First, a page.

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Monday, June 16, 2014

Big Engineering 68 Constitution On Computer

   In 2009 I wrote a Big Engineering article on offering a prize for an open source computer programme able to function as a judge on matters of international law - a relatively simple field because there isn't much of it.

   Big Engineering 40 World Peace By Prize

   With Moore's Law (computer capacity doubles every 18 months) it has now increased some million times since 1980 & 250 times since 1997 (now 10 million or 2,500 times). Time for something bigger. The golden aim of such computer science is something that can pass the Turing Test - be able to carry out a conversation indistinguishable from that of a human (& more technical way of saying a computer with human level intelligence). I will aim for something lower - or higher.

I propose a series of prizes should be put up for a process culminating in the establishment of an open source computer programme which could determine the legality of national actions under international law.

The prizes should start with something capable of rendering a simulated decision in a war game atmosphere which both sides agreed was satisfactory. Then a larger prize for something used in a real situation & ultimately for one
successfully acts as a judge on the International Court of Justice, or if that option is refused, is able, on its own to render judgement in a years worth of different cases with judgements not agreed by a worldwide panel, to be inferior to the ICJ rulings. It is obviously necessary that, though the copyright remains in the designer's hands, the programme be open source so that it can be checked & run by anybody who needs to be able to trust it.Also here 

Law is a very computer like system with either/or decisions, set rules, logic & great importance laid on previous examples. As such it would be much easier for a computer programme to impersonate a superior judge than an ordinary human being.

It is overstating to say this would provide peace on Earth but it would provide a framework for it. Conflict usually occurs when both sides have convinced themselves they are in the right. Even where it isn't it is usually important for bystanders to be able to make a decision on that order.
     I think this is possibly the most important of my proposals over the years (& I have a high opinion of the value of many).
      There is a common feeling that "Peace on Earth" is highly desirable.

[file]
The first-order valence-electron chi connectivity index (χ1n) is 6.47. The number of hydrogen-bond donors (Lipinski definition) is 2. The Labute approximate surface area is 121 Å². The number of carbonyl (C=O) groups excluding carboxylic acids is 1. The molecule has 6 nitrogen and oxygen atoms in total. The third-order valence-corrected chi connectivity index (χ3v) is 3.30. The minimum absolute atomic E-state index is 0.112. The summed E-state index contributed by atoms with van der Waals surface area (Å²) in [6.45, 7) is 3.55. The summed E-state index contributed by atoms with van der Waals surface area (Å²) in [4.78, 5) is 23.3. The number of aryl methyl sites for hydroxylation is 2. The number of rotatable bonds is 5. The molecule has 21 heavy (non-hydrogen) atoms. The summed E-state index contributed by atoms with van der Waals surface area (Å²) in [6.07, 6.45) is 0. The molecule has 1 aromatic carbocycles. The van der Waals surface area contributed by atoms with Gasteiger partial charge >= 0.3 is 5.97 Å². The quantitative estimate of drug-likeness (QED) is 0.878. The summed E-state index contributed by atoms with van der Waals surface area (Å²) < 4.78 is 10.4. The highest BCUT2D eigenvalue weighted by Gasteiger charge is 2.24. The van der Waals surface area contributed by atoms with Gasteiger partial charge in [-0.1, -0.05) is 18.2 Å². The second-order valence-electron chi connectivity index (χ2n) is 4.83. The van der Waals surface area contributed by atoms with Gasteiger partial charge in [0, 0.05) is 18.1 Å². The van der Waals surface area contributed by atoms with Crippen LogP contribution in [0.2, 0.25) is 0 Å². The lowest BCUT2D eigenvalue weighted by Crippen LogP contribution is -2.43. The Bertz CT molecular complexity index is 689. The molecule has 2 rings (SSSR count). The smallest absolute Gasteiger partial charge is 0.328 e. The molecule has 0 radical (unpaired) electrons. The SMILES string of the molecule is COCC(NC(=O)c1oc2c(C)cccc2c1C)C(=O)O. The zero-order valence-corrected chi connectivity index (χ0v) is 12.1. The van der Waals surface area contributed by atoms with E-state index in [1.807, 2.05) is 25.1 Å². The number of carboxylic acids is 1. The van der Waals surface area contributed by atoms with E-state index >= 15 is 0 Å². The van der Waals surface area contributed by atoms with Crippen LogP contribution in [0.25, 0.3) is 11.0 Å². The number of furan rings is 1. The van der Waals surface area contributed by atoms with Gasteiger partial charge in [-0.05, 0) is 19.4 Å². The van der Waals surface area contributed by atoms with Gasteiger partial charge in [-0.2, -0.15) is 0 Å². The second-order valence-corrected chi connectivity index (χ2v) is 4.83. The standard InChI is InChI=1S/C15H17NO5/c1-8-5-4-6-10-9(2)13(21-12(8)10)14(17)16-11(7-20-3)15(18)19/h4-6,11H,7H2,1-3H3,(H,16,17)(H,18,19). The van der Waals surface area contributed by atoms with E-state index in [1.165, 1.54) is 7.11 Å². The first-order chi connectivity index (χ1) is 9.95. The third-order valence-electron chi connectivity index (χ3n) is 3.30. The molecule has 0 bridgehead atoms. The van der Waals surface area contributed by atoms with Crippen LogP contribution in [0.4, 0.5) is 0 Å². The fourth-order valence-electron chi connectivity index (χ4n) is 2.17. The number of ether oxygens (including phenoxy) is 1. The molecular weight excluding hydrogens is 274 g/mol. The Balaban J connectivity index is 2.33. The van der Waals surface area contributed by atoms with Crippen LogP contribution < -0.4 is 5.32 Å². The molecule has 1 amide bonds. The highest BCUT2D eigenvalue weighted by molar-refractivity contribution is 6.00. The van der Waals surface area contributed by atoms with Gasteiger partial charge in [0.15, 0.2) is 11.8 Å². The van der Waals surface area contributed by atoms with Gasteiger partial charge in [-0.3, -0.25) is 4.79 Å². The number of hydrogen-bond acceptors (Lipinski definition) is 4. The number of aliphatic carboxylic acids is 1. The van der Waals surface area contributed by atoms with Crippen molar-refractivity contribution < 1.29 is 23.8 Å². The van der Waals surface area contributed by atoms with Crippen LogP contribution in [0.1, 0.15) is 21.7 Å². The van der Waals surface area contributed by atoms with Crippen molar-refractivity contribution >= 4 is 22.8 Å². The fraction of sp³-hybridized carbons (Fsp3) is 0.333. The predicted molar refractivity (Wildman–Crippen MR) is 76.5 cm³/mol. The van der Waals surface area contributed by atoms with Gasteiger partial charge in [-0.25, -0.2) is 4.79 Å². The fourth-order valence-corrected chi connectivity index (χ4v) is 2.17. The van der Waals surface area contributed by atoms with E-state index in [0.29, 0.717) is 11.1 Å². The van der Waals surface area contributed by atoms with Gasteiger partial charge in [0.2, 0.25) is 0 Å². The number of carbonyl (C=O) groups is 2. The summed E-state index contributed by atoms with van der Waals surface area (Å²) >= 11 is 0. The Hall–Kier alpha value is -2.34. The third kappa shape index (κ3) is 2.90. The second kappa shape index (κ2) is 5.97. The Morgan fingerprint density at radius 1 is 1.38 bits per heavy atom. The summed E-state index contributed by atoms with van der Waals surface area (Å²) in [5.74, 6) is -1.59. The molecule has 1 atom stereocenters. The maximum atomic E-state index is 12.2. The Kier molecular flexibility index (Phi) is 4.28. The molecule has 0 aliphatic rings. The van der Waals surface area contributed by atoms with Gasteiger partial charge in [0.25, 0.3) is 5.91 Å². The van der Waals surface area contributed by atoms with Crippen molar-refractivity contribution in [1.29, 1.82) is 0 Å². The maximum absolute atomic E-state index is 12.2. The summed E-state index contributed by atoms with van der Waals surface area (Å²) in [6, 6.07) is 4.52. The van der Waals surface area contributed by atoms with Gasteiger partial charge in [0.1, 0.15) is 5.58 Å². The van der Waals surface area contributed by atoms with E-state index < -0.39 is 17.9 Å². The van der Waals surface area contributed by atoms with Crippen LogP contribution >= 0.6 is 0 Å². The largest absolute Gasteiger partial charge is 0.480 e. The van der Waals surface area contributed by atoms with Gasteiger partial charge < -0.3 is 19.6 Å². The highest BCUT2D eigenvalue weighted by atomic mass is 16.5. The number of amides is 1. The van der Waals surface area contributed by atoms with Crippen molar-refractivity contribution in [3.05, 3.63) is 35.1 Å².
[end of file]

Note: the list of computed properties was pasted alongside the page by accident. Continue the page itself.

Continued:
Most of our problems are, by a broad definition, political - caused by human argumentativeness. However the rest of the world has yet to agree.
     I was diffident about this because, at the time, not being a computer specialist, I didn't know how technologically practical it was.
     That changed when the Turing Test, mentioned above, was passed a few days ago:
    "Eugene Gustman like an ordinary 13-year-old boy – so third of the judges decided the event Turing Test in 2014, which was held on June 8. Gustman said that he loves hamburgers and candy, and his father works as a gynecologist. But in fact, such a person does not exist – in fact, a program developed by a team of computer engineers led by English Vladimir Veselov and uraintsa Eugene Demchenko.

The fact that a third of the judges believed in the reality of the boy – this is a very significant figure. Under the terms of the test, developed in 1950 by the legendary scientist Alan Turing, it can be considered for the program passed if at least 30 per cent of judges are confident in communicating with the person."

    Of course those who don't want to accept it say that 30% approval is to low a bar and so on, and they may have a point, but it doesn't matter. Moore's law is continuing and progress is going to continue.

    Ray Kurwzeil here call it a premature announcement; that he thinks the test somewhat fixed and he "has seen better". This is probably true however being a 13 year old boy, on all subjects, is clearly a much more complicated task than being a Supreme Court judge discussing only the subject of the logical processes of the law. Whether a true Turing test or not it is clearly enough for a judge programme.

   There can now be no reasonable dispute that that proposal is currently practical. And not much, that we can go further.

   Which is why I am now proposing that the same process be applied to interpretation of constitutions. The whole point of a constitution is to say what government can, cannot & possibly must do and government itself is obviously an unsuitable entity to interpret this. Which is why we have "separation of powers" and judges, nominally independent of government deciding - except that, being human appointees there can be no certainty of them being independent.

   But an open source computer programme has to be because it can be tested by anybody (well anybody who knows how)  and while many will dislike some decisions, because they will dislike the constitutional assumptions (republicans in Britain, gun opponents in the US) they will have to be consistent, whoever is making the case - that's what impartial justice means.

    We should design a programme to act as a Supreme Court for interpreting constitutional law. In turn new laws, or indeed a new Scottish constitutional settlement can be tested before it is enshrined. making laws mean what we want them to mean is most of constitutional law. With this programme that can be done quickly and easily. For example we have little idea how the redefinition of marriage will affect other laws, and currently we have no way of definitively knowing until after, perhaps decades after, passing it. 

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